Genesis 17-18

Note to the reader: Well, I’m way late. I’ve got excuses but they won’t benefit you. As such, I’ve got apologies. I’m going ahead and writing/catching up so that it’s here for future reference.

Growing up, one of the TV shows we watched fairly regularly was Dragnet. If you know the show, you’re familiar with the line: “The names have been changed to protect the innocent.” After all, you’d hate to be blamed for something you didn’t do–so a shield of anonymity can be helpful.

In ancient cultures, though, name changes weren’t typically to hide yourself. They were used to mark significant milestones in your life or to show a new allegiance. Which, of course, to the new king, was a significant milestone in your life.

And so we come to the name change for Abram. The Lord Almighty determines that it is time to mark a new beginning for Abram and so renames him Abraham. (An interesting note in one of the newer Greek New Testaments makes the opening syllable more aspirate, like “Ha-braham,” which would sound more Middle Eastern.)

The meaning change, based on Study Bible notes, is basically a shift from “Exalted Father” to “Father of Many (or a Multitude).” The “Abr…” part is the “father” commonality. Taken this way, it’s primarily a reminder from God that Abraham’s heritage is more than just Isaac. He’ll only live to see his grandsons reach the teenage boy phase, which means he may be tempted to take them out on his own. Or at least give up on feeding them.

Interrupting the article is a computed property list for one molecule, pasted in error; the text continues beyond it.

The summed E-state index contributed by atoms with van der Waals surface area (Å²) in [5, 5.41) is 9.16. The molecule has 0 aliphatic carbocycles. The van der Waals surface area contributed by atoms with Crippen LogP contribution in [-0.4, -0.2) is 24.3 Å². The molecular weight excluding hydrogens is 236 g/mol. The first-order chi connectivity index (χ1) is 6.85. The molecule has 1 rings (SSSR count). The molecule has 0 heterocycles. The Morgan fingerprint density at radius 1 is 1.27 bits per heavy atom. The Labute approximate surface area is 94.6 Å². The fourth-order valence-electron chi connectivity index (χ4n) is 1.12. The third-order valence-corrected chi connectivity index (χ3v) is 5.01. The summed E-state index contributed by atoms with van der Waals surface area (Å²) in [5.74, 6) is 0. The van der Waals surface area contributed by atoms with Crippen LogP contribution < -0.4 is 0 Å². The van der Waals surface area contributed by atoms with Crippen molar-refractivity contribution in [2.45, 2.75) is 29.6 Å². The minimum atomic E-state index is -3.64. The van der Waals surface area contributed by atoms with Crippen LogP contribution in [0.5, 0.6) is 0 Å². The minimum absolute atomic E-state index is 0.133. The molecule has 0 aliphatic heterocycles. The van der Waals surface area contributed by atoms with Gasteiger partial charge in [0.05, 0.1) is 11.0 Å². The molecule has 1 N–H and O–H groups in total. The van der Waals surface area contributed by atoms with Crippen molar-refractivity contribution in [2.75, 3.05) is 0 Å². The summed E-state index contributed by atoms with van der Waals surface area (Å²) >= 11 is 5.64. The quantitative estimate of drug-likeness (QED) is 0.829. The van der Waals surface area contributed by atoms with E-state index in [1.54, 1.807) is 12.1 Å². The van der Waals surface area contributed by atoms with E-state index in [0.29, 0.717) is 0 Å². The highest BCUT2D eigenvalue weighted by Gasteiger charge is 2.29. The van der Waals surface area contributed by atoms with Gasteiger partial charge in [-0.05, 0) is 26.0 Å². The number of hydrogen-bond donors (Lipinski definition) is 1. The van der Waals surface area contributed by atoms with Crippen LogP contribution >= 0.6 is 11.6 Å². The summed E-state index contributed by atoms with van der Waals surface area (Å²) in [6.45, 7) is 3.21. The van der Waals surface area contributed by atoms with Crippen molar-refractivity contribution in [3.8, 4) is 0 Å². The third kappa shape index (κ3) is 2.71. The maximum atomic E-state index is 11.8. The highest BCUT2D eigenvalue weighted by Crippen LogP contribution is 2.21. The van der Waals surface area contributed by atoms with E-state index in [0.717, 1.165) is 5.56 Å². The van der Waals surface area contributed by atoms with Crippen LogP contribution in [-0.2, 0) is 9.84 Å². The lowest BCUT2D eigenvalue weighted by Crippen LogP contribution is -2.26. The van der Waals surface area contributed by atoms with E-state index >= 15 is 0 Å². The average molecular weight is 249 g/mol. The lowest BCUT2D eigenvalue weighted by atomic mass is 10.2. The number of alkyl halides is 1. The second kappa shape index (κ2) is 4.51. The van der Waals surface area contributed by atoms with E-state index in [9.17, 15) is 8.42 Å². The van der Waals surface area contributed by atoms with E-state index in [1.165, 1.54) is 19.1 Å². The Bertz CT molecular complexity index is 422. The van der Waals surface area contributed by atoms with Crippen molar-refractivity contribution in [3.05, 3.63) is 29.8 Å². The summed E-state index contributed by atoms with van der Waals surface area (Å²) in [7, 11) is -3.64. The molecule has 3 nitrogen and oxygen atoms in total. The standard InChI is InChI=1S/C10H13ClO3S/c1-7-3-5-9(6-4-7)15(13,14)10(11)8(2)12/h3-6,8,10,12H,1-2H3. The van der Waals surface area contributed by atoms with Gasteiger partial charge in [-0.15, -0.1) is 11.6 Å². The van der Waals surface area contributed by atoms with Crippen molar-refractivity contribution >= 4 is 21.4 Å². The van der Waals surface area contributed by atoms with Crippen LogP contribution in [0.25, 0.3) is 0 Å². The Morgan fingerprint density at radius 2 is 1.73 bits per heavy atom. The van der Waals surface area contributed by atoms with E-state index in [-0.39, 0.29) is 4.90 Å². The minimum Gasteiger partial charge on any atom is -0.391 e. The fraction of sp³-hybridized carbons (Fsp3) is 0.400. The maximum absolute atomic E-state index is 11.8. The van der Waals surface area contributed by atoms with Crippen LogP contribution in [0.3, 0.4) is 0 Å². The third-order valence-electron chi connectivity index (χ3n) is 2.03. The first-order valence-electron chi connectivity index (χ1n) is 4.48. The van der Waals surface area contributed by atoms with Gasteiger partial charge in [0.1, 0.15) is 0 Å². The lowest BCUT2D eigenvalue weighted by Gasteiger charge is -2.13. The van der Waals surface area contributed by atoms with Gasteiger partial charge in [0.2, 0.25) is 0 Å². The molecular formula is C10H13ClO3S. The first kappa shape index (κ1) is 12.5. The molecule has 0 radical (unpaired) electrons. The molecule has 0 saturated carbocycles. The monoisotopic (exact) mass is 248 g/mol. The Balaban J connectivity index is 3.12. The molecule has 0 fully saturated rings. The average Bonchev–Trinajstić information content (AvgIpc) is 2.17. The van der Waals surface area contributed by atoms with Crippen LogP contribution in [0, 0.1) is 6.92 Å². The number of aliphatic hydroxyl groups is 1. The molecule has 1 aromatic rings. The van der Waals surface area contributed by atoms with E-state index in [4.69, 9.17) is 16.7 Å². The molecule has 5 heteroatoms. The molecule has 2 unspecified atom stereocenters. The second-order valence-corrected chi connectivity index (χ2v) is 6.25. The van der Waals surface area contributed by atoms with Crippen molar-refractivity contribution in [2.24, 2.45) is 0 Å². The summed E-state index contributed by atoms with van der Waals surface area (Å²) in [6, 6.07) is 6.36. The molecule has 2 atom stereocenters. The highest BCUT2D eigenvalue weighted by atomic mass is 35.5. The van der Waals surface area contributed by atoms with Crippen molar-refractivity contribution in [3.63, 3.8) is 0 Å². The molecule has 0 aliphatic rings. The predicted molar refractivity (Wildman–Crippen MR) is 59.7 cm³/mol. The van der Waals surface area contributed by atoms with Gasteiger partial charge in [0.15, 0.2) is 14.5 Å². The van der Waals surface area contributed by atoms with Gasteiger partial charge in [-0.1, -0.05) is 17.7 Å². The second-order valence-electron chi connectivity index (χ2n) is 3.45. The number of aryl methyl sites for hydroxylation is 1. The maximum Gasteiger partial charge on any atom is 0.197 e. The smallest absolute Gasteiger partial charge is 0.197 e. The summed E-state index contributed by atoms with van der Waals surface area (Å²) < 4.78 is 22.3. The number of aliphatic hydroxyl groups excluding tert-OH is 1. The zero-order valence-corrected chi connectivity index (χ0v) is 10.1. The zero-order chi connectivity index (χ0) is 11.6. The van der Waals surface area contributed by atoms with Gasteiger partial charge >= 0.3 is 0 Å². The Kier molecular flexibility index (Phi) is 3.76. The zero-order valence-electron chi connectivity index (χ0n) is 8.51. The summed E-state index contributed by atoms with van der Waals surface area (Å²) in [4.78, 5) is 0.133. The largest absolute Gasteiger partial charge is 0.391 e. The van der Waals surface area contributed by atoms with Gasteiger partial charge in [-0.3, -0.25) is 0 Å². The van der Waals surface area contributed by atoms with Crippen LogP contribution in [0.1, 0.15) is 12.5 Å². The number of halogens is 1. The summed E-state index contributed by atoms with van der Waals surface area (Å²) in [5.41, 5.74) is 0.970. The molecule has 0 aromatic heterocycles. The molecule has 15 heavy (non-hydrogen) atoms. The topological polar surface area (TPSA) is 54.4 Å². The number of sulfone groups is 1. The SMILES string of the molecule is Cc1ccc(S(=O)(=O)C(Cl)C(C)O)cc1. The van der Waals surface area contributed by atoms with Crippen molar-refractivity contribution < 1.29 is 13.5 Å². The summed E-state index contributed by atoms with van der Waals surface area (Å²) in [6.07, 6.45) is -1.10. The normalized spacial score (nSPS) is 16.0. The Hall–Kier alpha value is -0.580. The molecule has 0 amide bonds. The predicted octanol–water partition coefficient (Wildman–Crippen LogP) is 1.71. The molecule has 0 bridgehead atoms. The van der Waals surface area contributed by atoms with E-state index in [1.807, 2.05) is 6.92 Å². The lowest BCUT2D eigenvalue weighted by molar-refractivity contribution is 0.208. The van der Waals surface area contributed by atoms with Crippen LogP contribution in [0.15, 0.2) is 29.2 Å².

What difference does this make? Well, God alone has the right to make the change and this is part of the narrative where God pushes Abram to make an even bigger step. In this chapter, God commands the covenant sign of circumcision. We won’t hit the details of that here, but realize that this becomes a long-lasting part of the identity of the people of Abraham. And as you read the New Testament, you see it’s significant in the life of the early church. (Check Galatians 6 for some thoughts on the matter.)

God shows His sovereignty in bringing Abraham and Sarah a child–and note that God also changes Sarai’s name to Sarah, showing that God is her sovereign, directly, without intermediary–and reminds them both through the change of names. Then, a sign of the covenant was established, one that would be memorable and permanent.

What of us? Do we remember God’s covenant? Do we understand the permanence of the One True God’s promises and covenants?

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